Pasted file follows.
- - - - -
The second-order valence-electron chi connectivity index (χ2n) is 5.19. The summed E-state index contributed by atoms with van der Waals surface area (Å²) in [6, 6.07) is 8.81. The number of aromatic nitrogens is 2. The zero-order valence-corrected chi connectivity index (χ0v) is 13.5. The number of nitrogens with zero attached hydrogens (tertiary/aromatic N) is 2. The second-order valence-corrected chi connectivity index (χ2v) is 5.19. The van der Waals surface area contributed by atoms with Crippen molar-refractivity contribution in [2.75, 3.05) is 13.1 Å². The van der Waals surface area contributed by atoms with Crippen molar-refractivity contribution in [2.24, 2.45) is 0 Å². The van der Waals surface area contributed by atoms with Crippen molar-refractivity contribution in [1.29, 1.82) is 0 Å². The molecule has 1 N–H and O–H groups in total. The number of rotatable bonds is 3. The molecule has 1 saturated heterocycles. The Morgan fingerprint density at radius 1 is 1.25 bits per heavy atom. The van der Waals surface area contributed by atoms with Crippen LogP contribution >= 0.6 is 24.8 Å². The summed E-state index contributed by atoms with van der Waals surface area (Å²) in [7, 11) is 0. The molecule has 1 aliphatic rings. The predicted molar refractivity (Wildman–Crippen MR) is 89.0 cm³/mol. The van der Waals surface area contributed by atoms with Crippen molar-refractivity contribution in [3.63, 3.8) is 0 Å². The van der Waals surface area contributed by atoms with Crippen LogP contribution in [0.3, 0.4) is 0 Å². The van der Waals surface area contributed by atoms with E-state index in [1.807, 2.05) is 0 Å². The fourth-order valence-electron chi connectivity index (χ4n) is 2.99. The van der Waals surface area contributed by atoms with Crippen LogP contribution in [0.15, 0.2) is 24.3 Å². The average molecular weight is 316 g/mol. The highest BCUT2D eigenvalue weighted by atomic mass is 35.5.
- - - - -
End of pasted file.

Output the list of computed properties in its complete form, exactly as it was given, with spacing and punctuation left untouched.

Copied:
The second-order valence-electron chi connectivity index (χ2n) is 5.19. The summed E-state index contributed by atoms with van der Waals surface area (Å²) in [6, 6.07) is 8.81. The number of aromatic nitrogens is 2. The zero-order valence-corrected chi connectivity index (χ0v) is 13.5. The number of nitrogens with zero attached hydrogens (tertiary/aromatic N) is 2. The second-order valence-corrected chi connectivity index (χ2v) is 5.19. The van der Waals surface area contributed by atoms with Crippen molar-refractivity contribution in [2.75, 3.05) is 13.1 Å². The van der Waals surface area contributed by atoms with Crippen molar-refractivity contribution in [2.24, 2.45) is 0 Å². The van der Waals surface area contributed by atoms with Crippen molar-refractivity contribution in [1.29, 1.82) is 0 Å². The molecule has 1 N–H and O–H groups in total. The number of rotatable bonds is 3. The molecule has 1 saturated heterocycles. The Morgan fingerprint density at radius 1 is 1.25 bits per heavy atom. The van der Waals surface area contributed by atoms with Crippen LogP contribution >= 0.6 is 24.8 Å². The summed E-state index contributed by atoms with van der Waals surface area (Å²) in [7, 11) is 0. The molecule has 1 aliphatic rings. The predicted molar refractivity (Wildman–Crippen MR) is 89.0 cm³/mol. The van der Waals surface area contributed by atoms with Crippen molar-refractivity contribution in [3.63, 3.8) is 0 Å². The van der Waals surface area contributed by atoms with Crippen LogP contribution in [0.3, 0.4) is 0 Å². The van der Waals surface area contributed by atoms with E-state index in [1.807, 2.05) is 0 Å². The fourth-order valence-electron chi connectivity index (χ4n) is 2.99. The van der Waals surface area contributed by atoms with Crippen LogP contribution in [0.15, 0.2) is 24.3 Å². The average molecular weight is 316 g/mol. The highest BCUT2D eigenvalue weighted by atomic mass is 35.5.